BioPharm: Describe the work you're doing in the laboratory at University of Texas at Austin and what you hope to accomplish.
Stevens: In my laboratory we study ribonucleoprotein structure and function, specifically the structure and function of those ribonucleoproteins involved in gene expression. The small nuclear ribonucleoproteins (snRNPs), which are our primary interest, are present in relatively low abundance (200 to 500 molecules per cell in yeast) making their isolation and structural characterization a particular challenge. We hope to determine the low-resolution structural arrangement of these snRNPs by cryoelectron microscopy and eventually, the high-resolution structure by X-ray crystallography. To produce milligram-scale quantities of these complex molecules that contain dozens of proteins and several small RNA molecules, we require multiple kilograms of yeast. The strains we use for these experiments contain specific modifications in several genes to facilitate the snRNP purifications, so we are unable to use commercially available wild-type yeast cakes.BioPharm: What cultures do you grow in the laboratory?
Stevens: We primarily grow Saccharomyces cerevisiae in our laboratory, but we also grow Schizosaccharomyces pombe and Escherichia coli.
BioPharm: For what purpose(s) do you grow the cultures?
Stevens: For our large-scale microorganism growth, we generally use the product for protein or macromolecular complex purification. For S. cerevisiae and E. coli we perform preparative purifications of single polypeptides (E. coli), or multi-protein complexes (S. cerevisiae). For S. pombe we perform exploratory analyses of macromolecular complex composition.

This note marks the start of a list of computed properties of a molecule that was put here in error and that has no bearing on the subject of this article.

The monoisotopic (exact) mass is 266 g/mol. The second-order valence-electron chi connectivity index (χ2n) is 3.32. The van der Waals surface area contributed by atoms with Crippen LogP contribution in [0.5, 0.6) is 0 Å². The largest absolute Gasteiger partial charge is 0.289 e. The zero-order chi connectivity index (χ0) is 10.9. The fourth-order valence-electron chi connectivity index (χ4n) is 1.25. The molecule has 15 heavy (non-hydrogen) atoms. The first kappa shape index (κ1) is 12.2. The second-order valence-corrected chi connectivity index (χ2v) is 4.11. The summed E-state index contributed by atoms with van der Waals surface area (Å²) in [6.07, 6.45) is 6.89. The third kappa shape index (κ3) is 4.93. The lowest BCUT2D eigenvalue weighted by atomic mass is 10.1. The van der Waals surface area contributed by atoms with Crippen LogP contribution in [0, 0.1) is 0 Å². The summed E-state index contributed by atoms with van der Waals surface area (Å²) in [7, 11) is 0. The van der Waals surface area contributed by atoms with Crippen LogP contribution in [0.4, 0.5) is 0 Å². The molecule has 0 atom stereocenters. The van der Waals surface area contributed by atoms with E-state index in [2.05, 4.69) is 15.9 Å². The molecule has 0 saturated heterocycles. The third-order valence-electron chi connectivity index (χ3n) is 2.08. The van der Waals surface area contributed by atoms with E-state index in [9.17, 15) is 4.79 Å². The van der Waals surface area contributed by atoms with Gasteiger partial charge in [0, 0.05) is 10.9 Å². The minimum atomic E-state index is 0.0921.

BioPharm: Describe the processes and technology you originally employed to grow cultures and the progression to those you use today?
Stevens: Like most academic investigators performing similar experiments, we began experimentation using small-scale cultures of one to six liters in shake-flasks. We continue to perform small-scale experiments to troubleshoot and optimize our purification procedures. We now are able to routinely produce 400 liters of culture in a fermentor (500L Modular BioFlo Pro,New Brunswick Scientific [NBS]) in an overnight experiment. We find that although using the fermentor typically allows for faster and more dense culture growth, the procedures scale directly and the resulting product is identical to what is produced from smaller-scale cultures. We are currently attempting to optimize culture conditions with oxygen supplementation to increase the biomass yield at the end of the culture growth. With the equipment we use, there have been no challenges to overcome in scaling to this level, other than learning how to operate the equipment.
BioPharm: How customary is it for a college or university laboratory to use a fermentor to grow culture?
Stevens: In researching the purchase of the equipment for our facility, we found that many academic laboratories, departments, and colleges that used large-scale fermentation at one time have discontinued their use in the last several years. In the past decade or more, laboratories interested in milligram quantities of protein have dispensed with large-scale growth of microorganisms as bacterial over-expression systems have progressed to the point where hundreds of milligrams of product can often be purified from one to five liters of culture. In the current age of structural genomics where the low-hanging fruit of easily expressed single polypeptides will have their structures determined rapidly, these small-scale culture are ideal.